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Creative Year-End Giving Ideas

As the end of 2018 approaches, many people who regularly support charity are planning their annual year-end gifts.  A gift at year’s end can be a source of both satisfaction and tax savings.  Of course, taxes are not the reason people give, but there are ways to give that take advantage of saving opportunities:

  • Those who have reached age 70½ know they’ll need to take annual distributions from IRAs – and pay income taxes – whether or not they need the funds.  It’s possible to avoid income tax by telling the custodian of the IRA to send a check directly to charity.  There is no income tax charitable deduction allowed, but a qualified charitable distribution (QCD) saves taxes anyway.  For example, Jenny must take distributions of $46,000 this year, which may push her from the 22% to the 24% income tax bracket.  She will lose more than $10,000 of her distributions to income tax.  Jenny could, instead, tell the IRA custodian to send a check for $10,000 to her favorite charity.  Not only will Jenny save about $2,200 in income tax, but she may also reduce her Medicare premiums by reducing her taxable income.  IRA owners can give up to $100,000 annually, but the tax savings from a QCD are greatest where the gift takes the place of part or all of the donor’s required minimum distributions for the year.

  • It’s estimated that only about 12% of taxpayers will itemize in 2018, due to an almost doubling of the standard deductions and a reduction in certain itemized expenses.  Gifts to charity remain one of the few ways taxpayers can exceed the standard deduction.  Sally and Dave, both over age 65, have a standard deduction of $26,600 in 2018.  They normally give about $7,500 annually to their favorite charities, but the couple’s only other itemized deduction – state and local taxes, which is limited to $10,000 – will not allow them to itemize this year.  They could, instead, bunch three years’ worth of gifts in late 2018, which would put them at $32,500, far exceeding their standard deduction.  By bunching gifts, donors may be able to itemize every second or third year.  And if Sally and Dave use appreciated stock held more than one year to make their gifts, they save again by avoiding the capital gains tax they would pay if they sold the shares.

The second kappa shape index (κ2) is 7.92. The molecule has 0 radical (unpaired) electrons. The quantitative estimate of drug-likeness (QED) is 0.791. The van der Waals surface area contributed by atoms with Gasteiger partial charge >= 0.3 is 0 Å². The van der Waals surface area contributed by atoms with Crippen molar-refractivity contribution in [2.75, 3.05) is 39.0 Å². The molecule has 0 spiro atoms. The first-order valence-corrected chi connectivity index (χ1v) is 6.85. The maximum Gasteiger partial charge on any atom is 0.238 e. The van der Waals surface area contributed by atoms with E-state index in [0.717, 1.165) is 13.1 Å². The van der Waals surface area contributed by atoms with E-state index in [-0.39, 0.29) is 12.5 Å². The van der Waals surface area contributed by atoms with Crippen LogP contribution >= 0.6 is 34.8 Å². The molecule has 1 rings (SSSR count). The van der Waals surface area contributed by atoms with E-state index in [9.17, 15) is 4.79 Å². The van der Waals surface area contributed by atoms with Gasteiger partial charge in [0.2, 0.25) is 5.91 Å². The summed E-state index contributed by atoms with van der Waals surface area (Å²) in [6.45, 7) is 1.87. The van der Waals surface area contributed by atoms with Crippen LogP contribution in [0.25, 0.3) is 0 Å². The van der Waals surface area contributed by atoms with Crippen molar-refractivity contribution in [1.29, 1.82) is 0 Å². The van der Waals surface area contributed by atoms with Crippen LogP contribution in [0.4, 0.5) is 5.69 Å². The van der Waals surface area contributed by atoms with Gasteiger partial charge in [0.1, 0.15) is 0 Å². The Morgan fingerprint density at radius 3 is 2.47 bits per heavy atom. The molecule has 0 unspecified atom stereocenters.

• Many people own life insurance policies that are no longer needed for family security or to cover possible estate taxes at death.  A policy can be given to charity and may generate an income tax charitable deduction.

  • It’s possible to retain payments for life from a gift of cash or appreciated securities through a charitable remainder trust or charitable gift annuity, while also generating a larger charitable deduction that may enable donors to itemize.  For example, Bill and Donna, ages 78 and 77, have $150,000 in appreciated stock that they had planned to leave to charity in their estate plan.  They know they will not be subject to estate tax, so they’ve decided to accelerate their gift to a charitable remainder unitrust that will make payments to them for their lives, while also allowing them to itemize.  If their unitrust pays them 5% of the annual value of the trust, they will receive $7,500 in the first year.  Their deduction will be more than $80,000, assuming quarterly payments.  They can make additional contributions to their trust in future years, increasing their annual payments and giving them income tax deductions.

  • Even donors who don’t itemize may find tax benefits by making their gifts using appreciated stock, which allows them to avoid the capital gains taxes they would owe if they sold the shares.


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